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China banks told to account for loans
Published on: 2010-08-11
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Chinese banks have been ordered to account for around Rmb2,300bn ($340bn) in off-balance sheet loans in a move that could put some lenders under serious stress and require another large round of capital-raising.

The China Banking Regulatory Commission, China’s banking regulator, has told lenders they must put all loans sold or transferred to lightly regulated Chinese trust companies back on their books and stop using “informal securitisation” to evade regulatory requirements.

“We’ve learnt the lesson of the financial crisis and we realise we need to strengthen oversight over this phenomenon,” a senior regulator told the Financial Times.

The repackaging of loans into securitised products has been blamed for exacerbating the global financial crisis in the west but such complex instruments had been littled used in China.

Yet in the last year, and especially in the last six months, a largely unregulated market in securitised loans has proliferated as banks have strained to get around the government’s attempts to rein in rampant lending growth.

Fitch Ratings estimates that in the first half of the year alone banks extended around Rmb1,300bn in loans. Trust companies repackaged these loans and sold them to companies or handed them back to banks for sale to customers.

Thanks to government tightening measures, China’s banking sector had appeared to be returning to a more sustainable level of loan growth this year following last year’s unprecedented expansion in credit.

But if off-balance sheet securitised loans are counted, total new lending in China in the first half of the year reached around Rmb5,900bn, or nearly 30 per cent more than the official figure of Rmb4,600bn.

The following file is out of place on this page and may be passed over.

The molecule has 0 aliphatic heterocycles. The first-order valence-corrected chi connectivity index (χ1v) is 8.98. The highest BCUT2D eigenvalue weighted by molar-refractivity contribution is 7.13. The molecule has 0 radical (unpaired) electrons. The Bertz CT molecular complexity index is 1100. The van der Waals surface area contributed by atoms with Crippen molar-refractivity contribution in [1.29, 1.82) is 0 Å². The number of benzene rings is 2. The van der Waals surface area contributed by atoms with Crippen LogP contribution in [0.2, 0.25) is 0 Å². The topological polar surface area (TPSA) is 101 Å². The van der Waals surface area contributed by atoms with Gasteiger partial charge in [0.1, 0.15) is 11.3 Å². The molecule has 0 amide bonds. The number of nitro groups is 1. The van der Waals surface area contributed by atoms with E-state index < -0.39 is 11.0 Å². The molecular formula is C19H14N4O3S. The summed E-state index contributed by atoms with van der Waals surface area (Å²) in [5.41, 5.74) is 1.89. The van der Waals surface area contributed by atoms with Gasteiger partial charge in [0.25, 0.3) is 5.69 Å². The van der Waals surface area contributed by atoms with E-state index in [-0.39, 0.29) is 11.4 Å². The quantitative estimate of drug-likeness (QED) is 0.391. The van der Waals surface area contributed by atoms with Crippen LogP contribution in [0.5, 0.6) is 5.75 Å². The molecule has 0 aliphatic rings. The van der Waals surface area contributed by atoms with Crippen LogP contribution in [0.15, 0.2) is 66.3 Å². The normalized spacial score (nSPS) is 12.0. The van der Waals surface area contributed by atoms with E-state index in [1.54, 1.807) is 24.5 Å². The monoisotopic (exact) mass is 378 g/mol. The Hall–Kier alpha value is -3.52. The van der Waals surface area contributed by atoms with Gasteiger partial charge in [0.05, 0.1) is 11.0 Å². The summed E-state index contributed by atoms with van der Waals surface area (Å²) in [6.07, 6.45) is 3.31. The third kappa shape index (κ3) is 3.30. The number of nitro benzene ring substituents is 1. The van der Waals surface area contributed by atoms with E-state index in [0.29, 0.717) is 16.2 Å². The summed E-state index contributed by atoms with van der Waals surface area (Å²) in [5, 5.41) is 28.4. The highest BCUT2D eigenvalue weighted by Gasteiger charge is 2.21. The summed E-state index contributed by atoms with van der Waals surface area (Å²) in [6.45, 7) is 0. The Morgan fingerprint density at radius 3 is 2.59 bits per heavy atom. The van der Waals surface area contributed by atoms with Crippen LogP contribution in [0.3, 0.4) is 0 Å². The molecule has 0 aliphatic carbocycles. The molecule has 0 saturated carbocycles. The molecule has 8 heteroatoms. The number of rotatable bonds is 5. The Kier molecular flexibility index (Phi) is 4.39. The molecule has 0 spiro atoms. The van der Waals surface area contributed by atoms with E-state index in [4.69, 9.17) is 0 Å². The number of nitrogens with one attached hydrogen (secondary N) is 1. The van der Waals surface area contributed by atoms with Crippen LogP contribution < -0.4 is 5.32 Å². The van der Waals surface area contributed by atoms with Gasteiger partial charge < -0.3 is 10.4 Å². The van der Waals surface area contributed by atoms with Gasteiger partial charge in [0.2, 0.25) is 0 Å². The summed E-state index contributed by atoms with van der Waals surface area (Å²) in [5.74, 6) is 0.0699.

That higher figure makes it unlikely the government will be meet this year’s target of around Rmb7,500bn in total new lending.

The total outstanding credit sitting off banks’ balance sheets in trust company products is around Rmb2,300bn, up nearly 10-fold from the end of 2007, according to government and independent estimates.

Putting this back onto the banks’ books will strain capitalisation and loan to deposit ratios and could force some banks to turn to the capital markets even before an ongoing massive round of fund-raising has been completed.

“The transfer of a growing amount of credit off banks’ balance sheets and out of the purview of market participants is the most disconcerting trend Fitch has observed in China’s banking sector in recent years,” according to Charlene Chu, a senior analyst at Fitch Ratings.

China’s banking regulator was so concerned about the rapid growth in informal securitisation that it issued a temporary ban on all such transactions between banks and trust companies last month.

But some banks have continued to offer these products, popular because they offer an attractive return in an environment with pitifully low savings rates and languishing equity and property markets.

Three major banks all said on Tuesday they had suspended sales of trust company products but one, China Merchants Bank, was still offering a product based on the securitized loan of a Chinese coal miner that promised a minimum annual return of 8 per cent.

According to the bank salesman: “There’s hardly any risk to this investment because the company’s assets are a lot bigger than the Rmb800m it’s borrowing; it’s quite safe I assure you.”

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